Tuesday, December 10, 2013
There Goes Our Money
Ohioans are worried about the money going out to friends of Gov. John Kasich. Kasich's buddy, Mark Kvamme, served as the director of JobsOhio, but then resigned to return to his investment firm. Kvamme was able to secure $50 million in investments from the Ohio State University with the help of then University President Gordon Gee. After Gee resigned, he continued to push OSU to get involved with Kvamme's investment, even though some thought it was too much of an outlay of money.
Today, Ohioans are asking lots of questions about the details of this investment.
...Progress Ohio is questioning whether OSU agreed to comparable terms in its $50 million investment in Mark Kvamme's Drive Capital as were offered to at least one other public agency approached by the firm for funds....
....Rothenberg said OSU's investment in the latter should prompt an examination of state ethics laws to block officials leaving JobsOhio or other appointed positions from benefitting financially from their former positions.
"We have somebody who'd never been to Ohio or hadn't spent much time in Ohio, did not have a whole lot of contacts, came in for a dollar a year, made many contacts through JobsOhio with the business community and other wealthy folks in Ohio and turned around and resigned and three years later was able to get a contract which we know was a sweetheart contract...," he said. "That's a pretty big return for anybody anywhere in the country. I think he definitely cashed in on the relationships that he was able to develop in Ohio, better than most Ohioans could."
The ToledoBlade notes that Kvamme could make $9 million from the agreement.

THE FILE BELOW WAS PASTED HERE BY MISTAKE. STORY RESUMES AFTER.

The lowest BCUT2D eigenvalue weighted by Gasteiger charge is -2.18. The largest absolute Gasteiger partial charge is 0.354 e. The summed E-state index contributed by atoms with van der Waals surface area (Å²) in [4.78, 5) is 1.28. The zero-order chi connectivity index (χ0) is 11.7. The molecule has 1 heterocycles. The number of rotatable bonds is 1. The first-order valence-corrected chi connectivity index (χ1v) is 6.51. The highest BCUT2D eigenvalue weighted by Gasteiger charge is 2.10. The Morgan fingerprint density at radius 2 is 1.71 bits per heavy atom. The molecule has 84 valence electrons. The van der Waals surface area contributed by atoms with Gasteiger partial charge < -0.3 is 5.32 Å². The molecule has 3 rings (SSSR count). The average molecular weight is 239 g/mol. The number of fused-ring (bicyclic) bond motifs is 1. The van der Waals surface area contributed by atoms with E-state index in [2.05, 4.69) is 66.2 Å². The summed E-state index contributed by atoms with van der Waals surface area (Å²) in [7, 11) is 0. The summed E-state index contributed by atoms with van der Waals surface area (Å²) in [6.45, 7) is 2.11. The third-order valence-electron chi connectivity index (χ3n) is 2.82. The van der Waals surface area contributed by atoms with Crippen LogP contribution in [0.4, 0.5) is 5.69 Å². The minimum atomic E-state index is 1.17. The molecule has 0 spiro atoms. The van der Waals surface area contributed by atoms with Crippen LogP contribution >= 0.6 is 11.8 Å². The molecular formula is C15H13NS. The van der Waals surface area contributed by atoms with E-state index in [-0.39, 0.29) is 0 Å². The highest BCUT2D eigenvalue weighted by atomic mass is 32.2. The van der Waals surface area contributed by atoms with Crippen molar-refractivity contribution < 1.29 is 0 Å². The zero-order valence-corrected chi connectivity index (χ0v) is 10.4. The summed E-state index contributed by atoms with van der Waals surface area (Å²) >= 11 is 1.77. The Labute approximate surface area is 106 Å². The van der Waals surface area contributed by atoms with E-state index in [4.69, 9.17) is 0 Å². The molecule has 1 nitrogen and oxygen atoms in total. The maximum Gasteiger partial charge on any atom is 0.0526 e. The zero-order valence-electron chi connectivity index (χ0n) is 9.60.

This whole investment thing is just disgusting. Ohio taxpayers have their money being funneled to JobsOhio, but we are not allowed to see the details of what is happening. Ohio State makes an agreement with Kasich's buddy, but taxpayers, students, parents that foot the bill for tuition, and OSU donors are not permitted to see the facts of the financial arrangement. In the past, Ohio State has not given money of this size to an individual for investment. Some within the university suggested a much smaller amount of investment, but were shot down by Gordon Gee and others. If Ohio State loses money on this deal, will Gordon Gee cover the losses?
The article in the ToledoBlade reminds Ohioans that the last Ohio Republican administration also went down the private investment route. Former Gov. Bob Taft brought us "Coingate" and the loss of hundreds of millions of state dollars that were invested in coins, Beanie Babies, and art. Why are we allowing Kasich, his friends, and the GOP to travel to the secret, backroom money deals as they did with Tom Noe?
>>>> Is John Kasich rewarding failing charter schools? Plunderbund has the info:
The Electronic Classroom of Tomorrow (ECOT) is the largest charter school in the state of Ohio. The online school is larger than the vast majority of Ohio’s traditional school districts and received over $88 million in state funding last school year. This year that amount is expected to jump to over $92 million....
....For graduation rate, a key indicator for the long-term success of a school/district, ECOT’s 5-year graduation rate of 37.8% was over 25 points worse than the lowest urban, Cleveland, who checked in at 63.3%.....
....As was the case in 2011, that money is STILL not going to educate the students enrolled at ECOT, but instead is lining the pockets of owner/operator William Lager, massive donor to the Ohio Republican Party. In 2010, Lager donated $220,795 to Ohio’s lawmakers. In 2011, the yearly donations dropped to $83,500.00, but he rebounded in 2012 with $201,537.40 in donations and $196,878.06 in only the first half of 2013. While much of this money was directed toward specific candidates, $64,000 was donated to the Republican House and Senate Campaign committees (file that away for later)....
It appears that if you own a charter school, contribute to Ohio Republicans, you can get more money for your failing charter.